The solder ball mounting apparatus 1 is equipped with a wafer transfer stage 12 and a transfer passage 13 for transferring the wafer 14 from the wafer transfer unit to the flux printing unit 3, the ball mounting unit 4 and the wafer transfer unit 5. The transfer passage 13 is equipped with an X-axis (longitudinal, as shown) drive mechanism 40 of the transfer stage 12.

The flux printing unit 3 is equipped with a flux feeding device 16, a printing mask 15 for printing flux or the adhesive material on the wafer 14, and vertical observation cameras 31 for observing the alignment marks of the wafer 14 and the printing mask 15 thereby to register the wafer 14 and the printing mask 15. The printing mask 15 has through holes formed along with the pattern of the electrodes 38 on the wafer 14. Two (not-shown) alignment marks are formed at two portions on the lower face of the printing mask 15 in a through hole forming area 36. The printing mask 15 is applied to a molding box 17 and is held by a fixing unit such as a frame. The flux feeding device 16 moves the (not-shown) squeezee along the upper face of the printing mask 15 so that the flux is printed in the through holes of the printing mask 15 and fed onto the electrodes 38 of the wafer 14. Here, numeral 33 in the drawing designates a cleaning unit for cleaning off the flux adhered to the printing mask 15.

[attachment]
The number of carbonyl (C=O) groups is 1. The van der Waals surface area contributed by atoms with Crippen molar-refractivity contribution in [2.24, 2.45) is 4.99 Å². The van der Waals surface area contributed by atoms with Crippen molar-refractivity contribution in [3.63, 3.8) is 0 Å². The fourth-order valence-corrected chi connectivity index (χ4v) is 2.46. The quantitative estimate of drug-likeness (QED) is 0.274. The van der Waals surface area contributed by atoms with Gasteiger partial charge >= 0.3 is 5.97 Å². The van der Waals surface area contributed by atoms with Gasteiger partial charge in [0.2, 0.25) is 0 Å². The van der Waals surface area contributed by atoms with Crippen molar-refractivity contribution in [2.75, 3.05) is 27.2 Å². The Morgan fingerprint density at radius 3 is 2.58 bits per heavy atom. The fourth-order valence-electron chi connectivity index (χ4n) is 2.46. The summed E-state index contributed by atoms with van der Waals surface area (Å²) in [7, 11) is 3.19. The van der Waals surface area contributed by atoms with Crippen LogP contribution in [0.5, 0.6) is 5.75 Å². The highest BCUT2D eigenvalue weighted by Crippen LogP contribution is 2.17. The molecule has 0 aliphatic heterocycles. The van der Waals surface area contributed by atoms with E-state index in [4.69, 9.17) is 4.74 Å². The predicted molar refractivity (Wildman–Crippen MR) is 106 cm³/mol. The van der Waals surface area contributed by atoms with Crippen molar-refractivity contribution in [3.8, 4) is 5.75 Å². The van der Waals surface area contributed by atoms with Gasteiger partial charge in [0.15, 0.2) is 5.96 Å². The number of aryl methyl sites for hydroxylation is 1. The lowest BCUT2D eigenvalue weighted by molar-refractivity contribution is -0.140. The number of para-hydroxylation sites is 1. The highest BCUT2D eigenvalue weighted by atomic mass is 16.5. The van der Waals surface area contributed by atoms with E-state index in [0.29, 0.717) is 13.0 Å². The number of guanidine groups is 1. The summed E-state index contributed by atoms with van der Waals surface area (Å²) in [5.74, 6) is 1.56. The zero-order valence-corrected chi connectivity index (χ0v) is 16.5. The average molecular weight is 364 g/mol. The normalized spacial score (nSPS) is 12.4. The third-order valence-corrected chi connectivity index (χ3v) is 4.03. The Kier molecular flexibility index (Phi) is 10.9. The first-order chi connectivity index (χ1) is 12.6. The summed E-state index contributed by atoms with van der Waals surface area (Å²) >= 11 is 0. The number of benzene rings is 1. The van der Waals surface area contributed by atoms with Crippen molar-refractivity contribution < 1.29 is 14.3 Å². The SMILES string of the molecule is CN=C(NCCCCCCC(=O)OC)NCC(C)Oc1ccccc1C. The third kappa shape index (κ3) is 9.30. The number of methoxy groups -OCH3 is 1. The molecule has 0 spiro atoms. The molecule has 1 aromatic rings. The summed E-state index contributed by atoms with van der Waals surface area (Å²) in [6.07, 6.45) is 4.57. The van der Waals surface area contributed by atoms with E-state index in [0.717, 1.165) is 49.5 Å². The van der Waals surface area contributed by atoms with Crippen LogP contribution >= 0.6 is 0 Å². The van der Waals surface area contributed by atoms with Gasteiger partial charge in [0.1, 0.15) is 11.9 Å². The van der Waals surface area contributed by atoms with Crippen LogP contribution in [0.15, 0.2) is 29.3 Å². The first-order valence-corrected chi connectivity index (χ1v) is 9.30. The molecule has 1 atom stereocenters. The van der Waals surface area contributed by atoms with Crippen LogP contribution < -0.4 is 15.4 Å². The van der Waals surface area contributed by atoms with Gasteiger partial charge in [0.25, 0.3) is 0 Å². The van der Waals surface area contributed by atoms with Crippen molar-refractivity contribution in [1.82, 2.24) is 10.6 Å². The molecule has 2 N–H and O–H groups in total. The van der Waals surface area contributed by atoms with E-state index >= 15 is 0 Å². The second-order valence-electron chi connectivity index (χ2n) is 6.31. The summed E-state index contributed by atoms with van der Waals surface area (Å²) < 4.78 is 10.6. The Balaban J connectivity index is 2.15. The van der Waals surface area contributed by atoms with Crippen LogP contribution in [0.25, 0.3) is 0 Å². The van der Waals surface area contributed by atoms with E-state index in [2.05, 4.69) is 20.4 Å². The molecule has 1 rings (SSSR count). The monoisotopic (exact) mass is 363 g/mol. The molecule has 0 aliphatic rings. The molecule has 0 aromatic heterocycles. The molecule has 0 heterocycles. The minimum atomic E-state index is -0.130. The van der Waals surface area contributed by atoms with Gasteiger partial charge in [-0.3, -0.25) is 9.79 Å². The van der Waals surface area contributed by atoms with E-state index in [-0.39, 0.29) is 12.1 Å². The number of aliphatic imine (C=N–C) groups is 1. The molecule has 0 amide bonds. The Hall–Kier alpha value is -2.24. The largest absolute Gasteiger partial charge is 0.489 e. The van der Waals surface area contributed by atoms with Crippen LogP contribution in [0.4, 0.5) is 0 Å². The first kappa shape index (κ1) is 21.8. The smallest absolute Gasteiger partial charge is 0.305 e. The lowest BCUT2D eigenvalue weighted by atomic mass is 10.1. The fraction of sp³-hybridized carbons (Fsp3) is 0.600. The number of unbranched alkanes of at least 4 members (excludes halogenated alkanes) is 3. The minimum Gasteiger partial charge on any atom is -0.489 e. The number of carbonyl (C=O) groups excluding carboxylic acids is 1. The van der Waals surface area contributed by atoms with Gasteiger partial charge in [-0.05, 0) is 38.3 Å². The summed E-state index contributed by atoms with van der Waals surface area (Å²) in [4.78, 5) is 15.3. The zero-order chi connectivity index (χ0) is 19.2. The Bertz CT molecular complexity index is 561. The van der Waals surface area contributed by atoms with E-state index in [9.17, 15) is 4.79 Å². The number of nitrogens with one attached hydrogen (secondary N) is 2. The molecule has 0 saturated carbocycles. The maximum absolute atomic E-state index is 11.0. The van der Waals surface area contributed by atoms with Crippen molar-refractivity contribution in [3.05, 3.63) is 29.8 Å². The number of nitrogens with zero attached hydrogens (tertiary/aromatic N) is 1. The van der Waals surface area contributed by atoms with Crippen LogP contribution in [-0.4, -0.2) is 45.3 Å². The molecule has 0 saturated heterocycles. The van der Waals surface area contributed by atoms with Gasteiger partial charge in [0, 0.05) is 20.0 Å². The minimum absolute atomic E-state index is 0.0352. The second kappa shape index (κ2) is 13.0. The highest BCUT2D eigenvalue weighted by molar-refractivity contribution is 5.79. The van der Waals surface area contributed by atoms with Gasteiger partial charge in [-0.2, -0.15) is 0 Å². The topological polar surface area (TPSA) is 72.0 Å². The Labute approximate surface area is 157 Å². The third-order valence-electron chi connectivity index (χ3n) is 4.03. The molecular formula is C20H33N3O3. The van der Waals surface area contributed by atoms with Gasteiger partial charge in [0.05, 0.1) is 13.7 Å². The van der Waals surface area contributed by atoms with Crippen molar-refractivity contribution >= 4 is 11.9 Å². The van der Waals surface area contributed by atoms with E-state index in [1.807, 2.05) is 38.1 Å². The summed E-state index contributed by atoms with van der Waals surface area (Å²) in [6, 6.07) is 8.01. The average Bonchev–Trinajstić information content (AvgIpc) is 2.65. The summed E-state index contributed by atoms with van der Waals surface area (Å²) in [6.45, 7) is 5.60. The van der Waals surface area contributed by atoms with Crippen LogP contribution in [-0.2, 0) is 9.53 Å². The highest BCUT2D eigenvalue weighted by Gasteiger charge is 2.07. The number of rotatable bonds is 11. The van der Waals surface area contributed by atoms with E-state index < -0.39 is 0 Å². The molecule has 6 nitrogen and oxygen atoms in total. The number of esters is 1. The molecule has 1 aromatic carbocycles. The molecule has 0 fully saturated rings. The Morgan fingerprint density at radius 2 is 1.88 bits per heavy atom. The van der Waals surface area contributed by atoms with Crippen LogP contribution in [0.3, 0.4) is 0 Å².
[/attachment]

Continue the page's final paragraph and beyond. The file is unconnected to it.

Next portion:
The ball mounting unit 4 is equipped with a solder ball feeding device 20, a ball array mask 19 having through holes 18 formed along with the pattern of the electrodes 38 on the wafer 14, and vertical observation cameras 34 for observing the alignment marks of the wafer 14 and the ball array mask 19 thereby to register them.

The ball array mask 19 has a thickness substantially equal to the diameter of solder balls 21 to be fed, and the through holes 18 have a diameter slightly larger than that of the solder balls. Like the printing mask 15, the ball array mask 19 has the (not-shown) alignment marks formed at two portions on the lower face of the through hole forming area 36. The ball array mask 19 is adhered to a molding box 37 and is held by a fixing unit such as the frame.

The solder ball feeding device 20 is equipped with a ball hopper 22 for reserving a number of solder balls 21, a ball cup 23 for dropping the solder balls 21 into the ball array mask 19, a mask height detecting sensor 27, and a carriage unit 24 not only for moving the ball cups 23 along an X-axis guide 25 and a Y-axis guide 26 but also for displacing the same in a Z-axis direction. Here, the ball hopper 22 is exchanged according to the size and material of the solder balls 21. Inside of and in the lower portion of the inner wall face of the ball cup 23, there is formed a recess 35 for causing the solder balls 21 housed therein to circulate, as indicated by an arrow in the ball cup 23 in FIG. 3.

The mask height detecting sensor 27 may be of either the contact type or the non-contact type. Specifically, a laser sensor or an electrostatic capacity sensor is used as the mask height detecting sensor 27. The mask height detection is made by bringing the molding box 37 of the ball array mask 19, when exchanged at an initial setting time or at a mold exchanging time, into abutment against a stopper or the like, and by positioning and fixing the molding box 37 by means of a clamp. Specifically, after the ball array mask 19 was fixed, the ball cup 23 empty of the solder balls 21 is moved sequentially on a plurality of height detection points preset outside of the through hole forming area 36, and the height of the upper face of the ball array mask 19 is measured.